Old Pieces, New Life

Appears in the September 2019 issue.

They don’t make them like they used to” is a familiar refrain among furniture shoppers, who often long for the unique designs, classic craftsmanship or sentimental associations of an old end table or bookshelf. But can’t quite make those outdated pieces work amid their more contemporary surroundings. Decorative painter Laura Campbell believes that in many cases all it takes to bridge the gap between past and present—and to save money, update one’s home and help reduce waste in the process—is a good coat of paint. 

Best bets

Campbell says end tables, bookshelves, and bedroom furniture tend to be the most common redo projects, especially when someone likes the look and size of a piece but it just doesn’t match their décor. Other popular candidates are items where the owners like the sentimental value, but not the look—like grandma’s curio cabinet or an old portable bar cabinet from the ’50s. “There’s a sense of pride when tackling a project, especially with a piece of furniture that has a special history or meaning to it,” she says.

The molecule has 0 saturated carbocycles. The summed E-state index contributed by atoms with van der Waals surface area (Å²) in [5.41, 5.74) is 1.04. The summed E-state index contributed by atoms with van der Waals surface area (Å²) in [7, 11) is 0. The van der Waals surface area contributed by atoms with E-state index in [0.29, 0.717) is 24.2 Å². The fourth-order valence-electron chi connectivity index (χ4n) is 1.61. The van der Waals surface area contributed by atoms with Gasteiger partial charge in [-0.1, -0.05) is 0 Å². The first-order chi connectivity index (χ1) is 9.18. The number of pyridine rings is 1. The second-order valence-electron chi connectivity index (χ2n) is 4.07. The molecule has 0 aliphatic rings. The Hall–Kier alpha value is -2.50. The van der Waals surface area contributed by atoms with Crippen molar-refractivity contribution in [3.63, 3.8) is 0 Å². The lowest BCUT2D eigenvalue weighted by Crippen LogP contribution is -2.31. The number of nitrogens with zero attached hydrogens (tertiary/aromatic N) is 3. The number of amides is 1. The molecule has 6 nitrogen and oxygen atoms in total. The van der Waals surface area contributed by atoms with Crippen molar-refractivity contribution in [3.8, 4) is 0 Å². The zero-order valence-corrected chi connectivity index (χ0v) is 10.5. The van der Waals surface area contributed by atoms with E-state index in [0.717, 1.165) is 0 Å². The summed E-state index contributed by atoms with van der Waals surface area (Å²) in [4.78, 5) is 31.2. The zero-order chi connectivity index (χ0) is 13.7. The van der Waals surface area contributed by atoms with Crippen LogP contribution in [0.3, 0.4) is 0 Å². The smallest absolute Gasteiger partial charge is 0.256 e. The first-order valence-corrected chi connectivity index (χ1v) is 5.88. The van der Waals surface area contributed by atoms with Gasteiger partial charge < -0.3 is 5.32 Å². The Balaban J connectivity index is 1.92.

The right materials

Just about anyone can be a furniture rehabber, according to Campbell, as long as they do some solid prep work. This means having sandpaper, oil-based primer, quality paint, and a wax or polyurethane sealer on hand and ready to go.

Eschewing perfection 

Campbell says to start small with something small, like an end table or accent piece, and just let the muse take it from there.  “Remember that there’s a little artist in all of us—it doesn’t have to be perfect,” she says. “Painting something with a perfectly smooth and flawless finish can be hard to do, but nowadays everyone likes the distressed/worn look anyway.”

Photograph by John Jennings